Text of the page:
The government and wildlife protection NGOs have recently expressed concerns about the increasing death toll of endangered species in Cambodia. The concerns were raised ahead of today’s Annual Endangered Species Day.
Khun Savoeun, an undersecretary of state of the Ministry of Agriculture, Forestry and Fisheries, yesterday expressed worries over the recent death of an Irrawaddy dolphin, an endangered freshwater mammal.
He said a carcass of a dolphin calf, weighing 13 kilogrammes, was found on Monday in Stung Treng province. No scars or wounds were found on the calf, making it difficult for authorities to identify the cause of death.
In the meantime, Mr Savoeun said authorities are awaiting results of the investigation conducted by the World Wildlife Fund.
“The carcass has been sent to WWF’s office in Kratie province, where a further investigation on the calf’s age and cause of death will be done,” he told Khmer Times, adding the calf could have died due to a myriad of reasons, including poaching, getting stuck in fishnets, dam construction, climate change and so on.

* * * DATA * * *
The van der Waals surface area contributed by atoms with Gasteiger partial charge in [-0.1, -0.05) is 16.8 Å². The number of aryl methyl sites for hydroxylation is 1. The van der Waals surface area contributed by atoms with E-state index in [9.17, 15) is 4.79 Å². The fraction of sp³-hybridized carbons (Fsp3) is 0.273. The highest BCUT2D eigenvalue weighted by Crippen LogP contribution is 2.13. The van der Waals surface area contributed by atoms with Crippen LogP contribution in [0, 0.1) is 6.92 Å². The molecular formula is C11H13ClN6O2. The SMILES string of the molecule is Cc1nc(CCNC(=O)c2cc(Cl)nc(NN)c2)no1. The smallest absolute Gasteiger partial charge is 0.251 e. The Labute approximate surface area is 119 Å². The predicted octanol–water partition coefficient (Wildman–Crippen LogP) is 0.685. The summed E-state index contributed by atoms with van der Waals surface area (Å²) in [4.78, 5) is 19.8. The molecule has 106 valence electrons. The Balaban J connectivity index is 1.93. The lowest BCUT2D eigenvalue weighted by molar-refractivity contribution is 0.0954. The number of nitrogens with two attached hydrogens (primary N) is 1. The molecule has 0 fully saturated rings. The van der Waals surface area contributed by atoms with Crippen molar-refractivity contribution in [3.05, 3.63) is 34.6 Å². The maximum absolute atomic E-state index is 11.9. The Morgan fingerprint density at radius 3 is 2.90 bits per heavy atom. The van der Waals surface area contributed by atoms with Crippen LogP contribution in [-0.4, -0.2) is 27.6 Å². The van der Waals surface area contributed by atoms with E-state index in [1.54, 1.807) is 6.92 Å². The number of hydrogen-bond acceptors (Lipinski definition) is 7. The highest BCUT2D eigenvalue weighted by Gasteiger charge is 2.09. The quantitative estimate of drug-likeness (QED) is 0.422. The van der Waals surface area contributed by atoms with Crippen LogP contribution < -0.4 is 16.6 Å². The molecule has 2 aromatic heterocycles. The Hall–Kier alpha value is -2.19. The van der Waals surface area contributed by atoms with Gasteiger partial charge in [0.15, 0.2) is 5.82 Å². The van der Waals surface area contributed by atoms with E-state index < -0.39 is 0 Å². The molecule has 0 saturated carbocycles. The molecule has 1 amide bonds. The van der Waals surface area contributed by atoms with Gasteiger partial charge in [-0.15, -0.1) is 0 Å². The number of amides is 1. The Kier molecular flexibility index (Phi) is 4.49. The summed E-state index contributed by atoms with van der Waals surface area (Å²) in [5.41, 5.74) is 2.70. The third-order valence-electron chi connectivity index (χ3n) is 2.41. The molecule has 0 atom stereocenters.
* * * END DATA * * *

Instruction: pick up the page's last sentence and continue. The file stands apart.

The latest survey for Irrawaddy dolphins revealed only 92 dolphins remain in Cambodia’s Mekong River in the areas of Stung Treng and Kratie.
Endangered bird species are also under threat of further decimation as BirdLife International Cambodia Programme manager Bou Vorsak said bird poaching remains prevalent in the country.
Earlier this week, a local named Kroy Chamroeun posted a picture of himself holding a gun and a dead great hornbill, which he caught in Kampot province, on his Facebook account. The act was condemned by the Ministry of Environment which ordered him to make a public apology.
Mr Vorsak expressed gratefulness to the government for their prompt action regarding the matter. The great hornbill, he said, is evaluated as a near-threatened species on the International Union of Conservation of Nature Red List of Threatened Species.
In addition, he said poachers have become creative with their methods – poisoning, firing at and setting up traps to catch the animals.
“Using poison is one of the gravest among all hunting methods as it can kill many birds and other animals all at once. Some bird species are small in numbers. For instance, the vulture population in Cambodia stands at less than 300,” said Mr Vorsak.
He said several organisations in Cambodia have joined hands to preserve endangered birds, including the sarus cranes, giant ibis and vultures. Although conservationists are working round-the-clock to protect the wildlife animals, Mr Vorsak said all they can do is ensure their current population remains steady.
“There has been no increase in the number of endangered species living in Cambodia as yet. If no wildlife conservation efforts are expended, the numbers will surely decrease more,” he added.
To protect the endangered species living in Cambodia, Mr Vorsak urged the public to refrain from trading and consuming wild animals and to instead continue raising awareness about endangered animals to the community.